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Court could give 'depressed' French nation right to smile

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Court could give 'depressed' French nation right to smile
Photo: Jens Bergander/Flickr
10:18 CEST+02:00
A disgruntled Frenchman is fighting to change the law so the French have the right of French people to smile - on their ID photos "and give the depressed nation a morale boost".
One Frenchman is fighting to put a smile on the rest of his "depressed" country by trying to overturn a law that prevents people from showing any kind of emotion on their photos for passports and identity cards.
 
The Paris Court of Appeals is tackling the matter on Thursday after a man, described as a senior civil servant, lodged a complaint after being infuriated that his ID photo got rejected for being "too smiley".
 
He claims that he wasn't actually smiling and actually had a neutral face - it's just that the corners of his mouth were raised.
 
And the lawyer who is taking on the court of appeals reckons it's about time France lightened up a bit and let people sneak through a smile.  After all, there is no legal mention of banning smiles, he argued. 
 
"Is it really responsible, in a depressed France, that the authorities forbid the French from smiling?" the lawyer said. 
 
"If they stopped asking the French to be miserable on their IDs, they'd give the morale of the nation a little lift."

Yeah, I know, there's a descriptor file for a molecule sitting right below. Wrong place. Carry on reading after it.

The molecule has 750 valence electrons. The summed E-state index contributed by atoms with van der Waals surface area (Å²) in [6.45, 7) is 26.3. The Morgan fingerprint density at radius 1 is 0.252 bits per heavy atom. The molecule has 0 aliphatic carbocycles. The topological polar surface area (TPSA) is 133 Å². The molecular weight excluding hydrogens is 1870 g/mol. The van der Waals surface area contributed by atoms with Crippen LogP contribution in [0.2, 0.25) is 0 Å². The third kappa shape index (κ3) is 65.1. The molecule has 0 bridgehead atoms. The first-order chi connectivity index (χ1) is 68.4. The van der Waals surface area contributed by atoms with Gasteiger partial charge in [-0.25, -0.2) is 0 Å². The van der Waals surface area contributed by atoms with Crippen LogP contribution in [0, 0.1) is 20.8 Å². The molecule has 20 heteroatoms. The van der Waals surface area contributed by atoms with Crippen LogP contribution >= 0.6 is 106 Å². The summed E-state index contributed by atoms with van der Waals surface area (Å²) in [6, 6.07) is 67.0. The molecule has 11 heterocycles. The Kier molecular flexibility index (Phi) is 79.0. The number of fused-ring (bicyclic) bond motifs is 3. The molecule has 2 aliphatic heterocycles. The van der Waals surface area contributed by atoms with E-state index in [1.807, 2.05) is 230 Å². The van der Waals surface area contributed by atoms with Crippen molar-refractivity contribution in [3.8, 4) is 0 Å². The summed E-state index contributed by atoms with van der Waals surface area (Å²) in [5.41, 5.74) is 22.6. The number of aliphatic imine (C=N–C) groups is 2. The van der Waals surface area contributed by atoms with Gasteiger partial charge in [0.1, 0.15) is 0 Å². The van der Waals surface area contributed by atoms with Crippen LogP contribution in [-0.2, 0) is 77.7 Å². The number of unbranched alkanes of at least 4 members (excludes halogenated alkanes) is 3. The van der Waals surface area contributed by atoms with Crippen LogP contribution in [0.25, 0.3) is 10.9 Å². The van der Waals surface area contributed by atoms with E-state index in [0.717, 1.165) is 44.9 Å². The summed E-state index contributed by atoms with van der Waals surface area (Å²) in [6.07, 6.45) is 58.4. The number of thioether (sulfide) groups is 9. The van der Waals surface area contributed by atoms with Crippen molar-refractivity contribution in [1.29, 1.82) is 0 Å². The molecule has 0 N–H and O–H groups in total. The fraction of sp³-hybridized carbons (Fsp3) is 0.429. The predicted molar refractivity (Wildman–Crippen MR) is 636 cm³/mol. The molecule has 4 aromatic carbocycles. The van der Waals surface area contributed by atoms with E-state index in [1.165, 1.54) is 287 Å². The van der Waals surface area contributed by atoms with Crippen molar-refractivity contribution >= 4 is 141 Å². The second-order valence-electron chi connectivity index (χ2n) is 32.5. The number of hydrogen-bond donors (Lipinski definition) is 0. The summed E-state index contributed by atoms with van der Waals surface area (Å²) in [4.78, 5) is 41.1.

He said that, similar to the enigmatic smile of Mona Lisa, people should in theory be allowed to smile with their mouths, as long as they keep their lips together and their expression neutral. 
 
"If we win, the French will be able to offer a friendly face from their country at all the world's borders," the lawyer said. 
 
 
 
So what actually constitutes a smile?
 
The rules used by authorities are quite specific about saying that for an ID or passport photo at least, your mouth has to be closed, that much is for certain. 
 
"The subject must have a neutral expression with their mouth closed," is how the Paris administrative closed the same case back in 2014. 
 
But what about the corners of your mouth? Can you get away with rising them slightly? 
 
This is exactly what the Paris court will figure out on Thursday. 
 
 
 
 
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